3. On page 51, read the description of the party in the first paragraph beginning, “There was dancing now.” Then look at the bottom of the page, just before dialog begins when Nick claims that “the scene had changed.” From the bottom of this page to the next one is when Nick first meets Gatsby. Why do you think Fitzgerald introduces Gatsby to us just after the garish description of the party that then suddenly transforms into something romantic?

4. From page 52 – 53, we get our first upfront descriptions of Gatsby. What seems amiss about him? Why do you think he has an affected British accent (even though he is from the Midwest), and why does he call everyone “old sport.” Look particularly at the description of Gatsby from the bottom of page 52 to the end of the paragraph at the top of page 53. What does this description say about Gatsby, his personality and his character?

5. On page 57, Jordan Baker comes out of a private meeting with Gatsby and returns to the party. She claims to Nick that Gatsby told her something “simply amazing,” but she has to keep it secret. Like the character of Gatsby himself, why does Fitzgerald leave it a mystery what Gatsby told Jordan?

6. On the middle of page 63, Nick is out on a date with Jordan. Jordan is driving the car, and she is always almost missing hitting people. She tells Nick that, “They’ll keep out of my way. It takes two to make an accident.” And then a moment later she tells Nick, “I hate careless people.”  What does this altercation say about Jordan’s character? How might Jordan and her attitude symbolize most of the people in this novel?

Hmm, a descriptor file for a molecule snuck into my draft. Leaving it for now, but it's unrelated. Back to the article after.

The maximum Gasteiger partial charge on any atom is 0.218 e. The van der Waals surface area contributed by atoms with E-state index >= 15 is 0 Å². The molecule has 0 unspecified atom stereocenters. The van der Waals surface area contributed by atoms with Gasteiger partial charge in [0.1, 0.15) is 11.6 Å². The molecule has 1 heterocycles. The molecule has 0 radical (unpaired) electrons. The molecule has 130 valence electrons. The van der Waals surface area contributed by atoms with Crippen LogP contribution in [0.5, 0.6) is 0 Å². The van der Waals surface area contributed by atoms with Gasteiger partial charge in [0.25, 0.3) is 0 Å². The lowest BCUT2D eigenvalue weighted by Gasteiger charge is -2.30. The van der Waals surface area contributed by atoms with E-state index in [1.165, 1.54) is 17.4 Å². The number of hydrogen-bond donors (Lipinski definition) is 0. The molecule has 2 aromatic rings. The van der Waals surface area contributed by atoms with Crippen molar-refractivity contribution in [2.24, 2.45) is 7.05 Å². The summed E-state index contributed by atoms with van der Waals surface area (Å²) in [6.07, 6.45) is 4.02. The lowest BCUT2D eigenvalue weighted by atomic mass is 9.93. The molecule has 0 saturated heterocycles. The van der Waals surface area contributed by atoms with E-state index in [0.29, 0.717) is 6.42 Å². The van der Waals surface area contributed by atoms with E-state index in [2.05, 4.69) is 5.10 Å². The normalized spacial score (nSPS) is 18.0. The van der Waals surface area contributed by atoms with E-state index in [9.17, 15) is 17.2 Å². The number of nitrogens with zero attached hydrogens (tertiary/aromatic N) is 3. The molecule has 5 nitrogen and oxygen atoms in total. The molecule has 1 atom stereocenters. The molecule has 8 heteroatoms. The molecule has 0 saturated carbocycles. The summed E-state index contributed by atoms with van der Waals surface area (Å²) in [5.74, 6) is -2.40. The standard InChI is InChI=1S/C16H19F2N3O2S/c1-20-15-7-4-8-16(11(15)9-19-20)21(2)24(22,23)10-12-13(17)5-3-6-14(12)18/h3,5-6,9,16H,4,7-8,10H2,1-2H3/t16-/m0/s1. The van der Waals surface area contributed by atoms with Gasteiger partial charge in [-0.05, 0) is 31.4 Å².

CHAPTER IV

1. Gatsby takes Nick out to lunch in Manhattan. In Gatsby’s magnificent Rolls Royce on pages 69 – 71, Gatsby tells Nick things about his life. Why do you think he tells Nick he is the son of wealthy parents in the Midwest, he was educated at Oxford, and became a hero in World War I and awarded medals? He also tells Nick that after the war he spent several years as an adventurer, uncovering treasure. Do you think that Gatsby is telling the truth? Is there anything about what he says that might be questionable? Gatsby also repeats several times to Nick that he is “trying to forget something very sad that happened to me long ago.” What is the effect of this repeated statement?

2. From pages 74 – 77, Gatsby introduces Nick to an older man, Mr. Wolfshiem, someone Gatsby knows and seems to do business with.  Glance over these pages, and try to ask yourself who Mr. Wolfshiem is, and what kind of “business” do you think he is involved. Additionally, why do you think that Fitzgerald writes this scene? Why do you think it is important that we see Gatsby with this man?  An additional note, the 1919 World Series mentioned on the top of page 78 was a very famous historical occurrence. The game was fixed by gamblers and involved many of the baseball players.